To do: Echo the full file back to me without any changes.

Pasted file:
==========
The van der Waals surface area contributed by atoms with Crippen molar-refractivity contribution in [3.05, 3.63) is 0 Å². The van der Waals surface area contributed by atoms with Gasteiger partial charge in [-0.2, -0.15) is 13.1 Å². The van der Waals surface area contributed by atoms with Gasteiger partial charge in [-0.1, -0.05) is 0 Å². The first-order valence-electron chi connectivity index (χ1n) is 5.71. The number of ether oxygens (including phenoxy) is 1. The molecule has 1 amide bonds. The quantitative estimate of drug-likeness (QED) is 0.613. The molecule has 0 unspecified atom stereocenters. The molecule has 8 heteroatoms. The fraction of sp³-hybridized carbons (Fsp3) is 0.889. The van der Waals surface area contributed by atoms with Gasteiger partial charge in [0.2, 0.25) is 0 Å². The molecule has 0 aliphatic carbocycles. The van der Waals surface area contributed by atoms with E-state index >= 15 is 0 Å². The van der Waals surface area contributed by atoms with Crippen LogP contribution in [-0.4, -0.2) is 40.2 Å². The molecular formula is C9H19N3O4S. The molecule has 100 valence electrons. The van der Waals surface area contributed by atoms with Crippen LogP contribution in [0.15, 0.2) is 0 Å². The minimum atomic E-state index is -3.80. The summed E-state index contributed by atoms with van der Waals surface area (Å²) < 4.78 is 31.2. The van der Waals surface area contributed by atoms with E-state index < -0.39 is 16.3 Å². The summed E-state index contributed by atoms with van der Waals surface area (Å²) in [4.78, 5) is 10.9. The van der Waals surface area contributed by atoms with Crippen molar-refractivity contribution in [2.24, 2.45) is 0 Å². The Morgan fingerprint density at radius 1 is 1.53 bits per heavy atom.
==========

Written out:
The van der Waals surface area contributed by atoms with Crippen molar-refractivity contribution in [3.05, 3.63) is 0 Å². The van der Waals surface area contributed by atoms with Gasteiger partial charge in [-0.2, -0.15) is 13.1 Å². The van der Waals surface area contributed by atoms with Gasteiger partial charge in [-0.1, -0.05) is 0 Å². The first-order valence-electron chi connectivity index (χ1n) is 5.71. The number of ether oxygens (including phenoxy) is 1. The molecule has 1 amide bonds. The quantitative estimate of drug-likeness (QED) is 0.613. The molecule has 0 unspecified atom stereocenters. The molecule has 8 heteroatoms. The fraction of sp³-hybridized carbons (Fsp3) is 0.889. The van der Waals surface area contributed by atoms with Gasteiger partial charge in [0.2, 0.25) is 0 Å². The molecule has 0 aliphatic carbocycles. The van der Waals surface area contributed by atoms with E-state index >= 15 is 0 Å². The van der Waals surface area contributed by atoms with Crippen LogP contribution in [-0.4, -0.2) is 40.2 Å². The molecular formula is C9H19N3O4S. The molecule has 100 valence electrons. The van der Waals surface area contributed by atoms with Crippen LogP contribution in [0.15, 0.2) is 0 Å². The minimum atomic E-state index is -3.80. The summed E-state index contributed by atoms with van der Waals surface area (Å²) < 4.78 is 31.2. The van der Waals surface area contributed by atoms with E-state index < -0.39 is 16.3 Å². The summed E-state index contributed by atoms with van der Waals surface area (Å²) in [4.78, 5) is 10.9. The van der Waals surface area contributed by atoms with Crippen molar-refractivity contribution in [2.24, 2.45) is 0 Å². The Morgan fingerprint density at radius 1 is 1.53 bits per heavy atom.